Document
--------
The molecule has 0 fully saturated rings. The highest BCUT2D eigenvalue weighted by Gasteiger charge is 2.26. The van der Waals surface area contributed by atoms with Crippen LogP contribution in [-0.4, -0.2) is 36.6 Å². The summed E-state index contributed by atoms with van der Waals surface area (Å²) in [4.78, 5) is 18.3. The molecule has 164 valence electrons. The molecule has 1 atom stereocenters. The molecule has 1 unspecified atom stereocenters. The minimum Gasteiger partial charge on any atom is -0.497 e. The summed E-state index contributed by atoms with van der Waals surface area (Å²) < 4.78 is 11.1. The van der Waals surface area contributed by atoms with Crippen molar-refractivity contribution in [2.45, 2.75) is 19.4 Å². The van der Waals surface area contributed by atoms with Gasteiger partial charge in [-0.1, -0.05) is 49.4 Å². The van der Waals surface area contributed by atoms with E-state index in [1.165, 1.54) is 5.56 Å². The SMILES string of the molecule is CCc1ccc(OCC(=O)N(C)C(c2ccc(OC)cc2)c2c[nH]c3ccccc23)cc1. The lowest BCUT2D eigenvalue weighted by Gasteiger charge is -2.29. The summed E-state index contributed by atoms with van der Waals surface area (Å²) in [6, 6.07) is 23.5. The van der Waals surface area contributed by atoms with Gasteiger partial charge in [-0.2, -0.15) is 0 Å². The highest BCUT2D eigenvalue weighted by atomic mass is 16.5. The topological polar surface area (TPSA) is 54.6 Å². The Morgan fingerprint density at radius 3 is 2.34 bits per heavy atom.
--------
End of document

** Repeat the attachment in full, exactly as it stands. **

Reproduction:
The molecule has 0 fully saturated rings. The highest BCUT2D eigenvalue weighted by Gasteiger charge is 2.26. The van der Waals surface area contributed by atoms with Crippen LogP contribution in [-0.4, -0.2) is 36.6 Å². The summed E-state index contributed by atoms with van der Waals surface area (Å²) in [4.78, 5) is 18.3. The molecule has 164 valence electrons. The molecule has 1 atom stereocenters. The molecule has 1 unspecified atom stereocenters. The minimum Gasteiger partial charge on any atom is -0.497 e. The summed E-state index contributed by atoms with van der Waals surface area (Å²) < 4.78 is 11.1. The van der Waals surface area contributed by atoms with Crippen molar-refractivity contribution in [2.45, 2.75) is 19.4 Å². The van der Waals surface area contributed by atoms with Gasteiger partial charge in [-0.1, -0.05) is 49.4 Å². The van der Waals surface area contributed by atoms with E-state index in [1.165, 1.54) is 5.56 Å². The SMILES string of the molecule is CCc1ccc(OCC(=O)N(C)C(c2ccc(OC)cc2)c2c[nH]c3ccccc23)cc1. The lowest BCUT2D eigenvalue weighted by Gasteiger charge is -2.29. The summed E-state index contributed by atoms with van der Waals surface area (Å²) in [6, 6.07) is 23.5. The van der Waals surface area contributed by atoms with Gasteiger partial charge in [-0.2, -0.15) is 0 Å². The highest BCUT2D eigenvalue weighted by atomic mass is 16.5. The topological polar surface area (TPSA) is 54.6 Å². The Morgan fingerprint density at radius 3 is 2.34 bits per heavy atom.